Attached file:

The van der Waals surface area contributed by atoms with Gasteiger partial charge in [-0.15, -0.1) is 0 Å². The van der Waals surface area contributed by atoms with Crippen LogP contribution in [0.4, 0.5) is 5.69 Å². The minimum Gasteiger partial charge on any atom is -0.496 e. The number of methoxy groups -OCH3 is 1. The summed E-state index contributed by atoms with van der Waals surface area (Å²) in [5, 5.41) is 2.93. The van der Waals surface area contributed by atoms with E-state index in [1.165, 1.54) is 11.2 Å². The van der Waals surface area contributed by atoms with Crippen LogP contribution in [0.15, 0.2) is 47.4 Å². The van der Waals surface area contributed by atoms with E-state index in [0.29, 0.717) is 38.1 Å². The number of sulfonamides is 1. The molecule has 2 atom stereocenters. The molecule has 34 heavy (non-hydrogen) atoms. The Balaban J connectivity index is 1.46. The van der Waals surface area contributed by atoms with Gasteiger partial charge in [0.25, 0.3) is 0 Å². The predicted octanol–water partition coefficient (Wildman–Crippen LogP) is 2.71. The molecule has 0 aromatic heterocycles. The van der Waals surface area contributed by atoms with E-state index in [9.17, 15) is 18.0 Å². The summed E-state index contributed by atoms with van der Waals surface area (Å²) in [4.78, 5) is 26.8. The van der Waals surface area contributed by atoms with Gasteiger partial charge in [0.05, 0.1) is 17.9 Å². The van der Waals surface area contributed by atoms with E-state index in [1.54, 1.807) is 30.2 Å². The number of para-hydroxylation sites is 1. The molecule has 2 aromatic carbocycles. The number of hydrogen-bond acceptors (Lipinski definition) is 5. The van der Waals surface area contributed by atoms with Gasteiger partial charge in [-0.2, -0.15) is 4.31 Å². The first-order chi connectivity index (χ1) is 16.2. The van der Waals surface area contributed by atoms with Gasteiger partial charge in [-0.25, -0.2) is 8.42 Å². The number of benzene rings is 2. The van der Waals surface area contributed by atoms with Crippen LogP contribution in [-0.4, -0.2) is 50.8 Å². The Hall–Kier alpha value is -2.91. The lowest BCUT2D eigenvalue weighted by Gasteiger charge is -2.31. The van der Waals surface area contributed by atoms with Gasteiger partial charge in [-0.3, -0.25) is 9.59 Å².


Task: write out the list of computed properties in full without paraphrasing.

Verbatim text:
The van der Waals surface area contributed by atoms with Gasteiger partial charge in [-0.15, -0.1) is 0 Å². The van der Waals surface area contributed by atoms with Crippen LogP contribution in [0.4, 0.5) is 5.69 Å². The minimum Gasteiger partial charge on any atom is -0.496 e. The number of methoxy groups -OCH3 is 1. The summed E-state index contributed by atoms with van der Waals surface area (Å²) in [5, 5.41) is 2.93. The van der Waals surface area contributed by atoms with E-state index in [1.165, 1.54) is 11.2 Å². The van der Waals surface area contributed by atoms with Crippen LogP contribution in [0.15, 0.2) is 47.4 Å². The van der Waals surface area contributed by atoms with E-state index in [0.29, 0.717) is 38.1 Å². The number of sulfonamides is 1. The molecule has 2 atom stereocenters. The molecule has 34 heavy (non-hydrogen) atoms. The Balaban J connectivity index is 1.46. The van der Waals surface area contributed by atoms with Gasteiger partial charge in [0.25, 0.3) is 0 Å². The predicted octanol–water partition coefficient (Wildman–Crippen LogP) is 2.71. The molecule has 0 aromatic heterocycles. The van der Waals surface area contributed by atoms with E-state index in [9.17, 15) is 18.0 Å². The summed E-state index contributed by atoms with van der Waals surface area (Å²) in [4.78, 5) is 26.8. The van der Waals surface area contributed by atoms with Gasteiger partial charge in [0.05, 0.1) is 17.9 Å². The van der Waals surface area contributed by atoms with E-state index in [1.54, 1.807) is 30.2 Å². The number of para-hydroxylation sites is 1. The molecule has 2 aromatic carbocycles. The number of hydrogen-bond acceptors (Lipinski definition) is 5. The van der Waals surface area contributed by atoms with Gasteiger partial charge in [-0.2, -0.15) is 4.31 Å². The first-order chi connectivity index (χ1) is 16.2. The van der Waals surface area contributed by atoms with Gasteiger partial charge in [-0.25, -0.2) is 8.42 Å². The number of benzene rings is 2. The van der Waals surface area contributed by atoms with Crippen LogP contribution in [-0.4, -0.2) is 50.8 Å². The Hall–Kier alpha value is -2.91. The lowest BCUT2D eigenvalue weighted by Gasteiger charge is -2.31. The van der Waals surface area contributed by atoms with Gasteiger partial charge in [-0.3, -0.25) is 9.59 Å².